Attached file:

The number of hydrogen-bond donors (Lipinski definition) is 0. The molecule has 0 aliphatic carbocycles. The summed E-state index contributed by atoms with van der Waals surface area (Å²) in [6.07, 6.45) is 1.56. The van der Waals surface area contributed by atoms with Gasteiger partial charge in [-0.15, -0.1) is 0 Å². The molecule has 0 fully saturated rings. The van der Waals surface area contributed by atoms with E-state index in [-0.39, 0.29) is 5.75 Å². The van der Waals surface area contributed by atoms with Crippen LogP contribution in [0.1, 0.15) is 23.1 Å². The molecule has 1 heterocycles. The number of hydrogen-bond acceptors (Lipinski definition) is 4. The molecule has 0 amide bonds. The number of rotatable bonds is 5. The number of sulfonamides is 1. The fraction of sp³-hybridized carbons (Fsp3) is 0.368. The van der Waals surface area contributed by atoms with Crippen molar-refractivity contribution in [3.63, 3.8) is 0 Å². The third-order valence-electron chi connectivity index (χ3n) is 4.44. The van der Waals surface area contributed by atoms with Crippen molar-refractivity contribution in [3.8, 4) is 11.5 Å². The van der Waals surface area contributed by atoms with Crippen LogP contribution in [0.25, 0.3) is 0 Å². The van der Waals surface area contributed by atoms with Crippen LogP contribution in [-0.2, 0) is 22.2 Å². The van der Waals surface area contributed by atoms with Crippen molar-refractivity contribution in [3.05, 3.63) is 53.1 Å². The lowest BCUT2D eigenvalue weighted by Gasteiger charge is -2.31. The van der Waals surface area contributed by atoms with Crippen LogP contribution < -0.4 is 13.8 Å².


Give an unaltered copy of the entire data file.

The number of hydrogen-bond donors (Lipinski definition) is 0. The molecule has 0 aliphatic carbocycles. The summed E-state index contributed by atoms with van der Waals surface area (Å²) in [6.07, 6.45) is 1.56. The van der Waals surface area contributed by atoms with Gasteiger partial charge in [-0.15, -0.1) is 0 Å². The molecule has 0 fully saturated rings. The van der Waals surface area contributed by atoms with E-state index in [-0.39, 0.29) is 5.75 Å². The van der Waals surface area contributed by atoms with Crippen LogP contribution in [0.1, 0.15) is 23.1 Å². The molecule has 1 heterocycles. The number of hydrogen-bond acceptors (Lipinski definition) is 4. The molecule has 0 amide bonds. The number of rotatable bonds is 5. The number of sulfonamides is 1. The fraction of sp³-hybridized carbons (Fsp3) is 0.368. The van der Waals surface area contributed by atoms with Crippen molar-refractivity contribution in [3.63, 3.8) is 0 Å². The third-order valence-electron chi connectivity index (χ3n) is 4.44. The van der Waals surface area contributed by atoms with Crippen molar-refractivity contribution in [3.8, 4) is 11.5 Å². The van der Waals surface area contributed by atoms with Crippen LogP contribution in [0.25, 0.3) is 0 Å². The van der Waals surface area contributed by atoms with Crippen LogP contribution in [-0.2, 0) is 22.2 Å². The van der Waals surface area contributed by atoms with Crippen molar-refractivity contribution in [3.05, 3.63) is 53.1 Å². The lowest BCUT2D eigenvalue weighted by Gasteiger charge is -2.31. The van der Waals surface area contributed by atoms with Crippen LogP contribution < -0.4 is 13.8 Å².